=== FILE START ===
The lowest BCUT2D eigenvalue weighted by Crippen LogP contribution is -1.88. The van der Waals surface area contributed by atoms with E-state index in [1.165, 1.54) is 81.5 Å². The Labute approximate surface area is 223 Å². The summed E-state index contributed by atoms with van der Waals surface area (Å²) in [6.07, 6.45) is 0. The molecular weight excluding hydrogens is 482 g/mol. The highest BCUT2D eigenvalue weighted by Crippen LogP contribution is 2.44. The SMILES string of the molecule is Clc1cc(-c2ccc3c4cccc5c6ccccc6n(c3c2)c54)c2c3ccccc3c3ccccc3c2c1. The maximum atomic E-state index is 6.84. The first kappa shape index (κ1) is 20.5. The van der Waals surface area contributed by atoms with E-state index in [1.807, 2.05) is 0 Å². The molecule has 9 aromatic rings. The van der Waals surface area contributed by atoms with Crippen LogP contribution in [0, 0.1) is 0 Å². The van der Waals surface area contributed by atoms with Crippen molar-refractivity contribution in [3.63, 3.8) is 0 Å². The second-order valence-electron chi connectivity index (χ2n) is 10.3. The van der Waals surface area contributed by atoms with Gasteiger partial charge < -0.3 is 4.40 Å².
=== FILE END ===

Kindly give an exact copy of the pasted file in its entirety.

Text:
The lowest BCUT2D eigenvalue weighted by Crippen LogP contribution is -1.88. The van der Waals surface area contributed by atoms with E-state index in [1.165, 1.54) is 81.5 Å². The Labute approximate surface area is 223 Å². The summed E-state index contributed by atoms with van der Waals surface area (Å²) in [6.07, 6.45) is 0. The molecular weight excluding hydrogens is 482 g/mol. The highest BCUT2D eigenvalue weighted by Crippen LogP contribution is 2.44. The SMILES string of the molecule is Clc1cc(-c2ccc3c4cccc5c6ccccc6n(c3c2)c54)c2c3ccccc3c3ccccc3c2c1. The maximum atomic E-state index is 6.84. The first kappa shape index (κ1) is 20.5. The van der Waals surface area contributed by atoms with E-state index in [1.807, 2.05) is 0 Å². The molecule has 9 aromatic rings. The van der Waals surface area contributed by atoms with Crippen LogP contribution in [0, 0.1) is 0 Å². The van der Waals surface area contributed by atoms with Crippen molar-refractivity contribution in [3.63, 3.8) is 0 Å². The second-order valence-electron chi connectivity index (χ2n) is 10.3. The van der Waals surface area contributed by atoms with Gasteiger partial charge < -0.3 is 4.40 Å².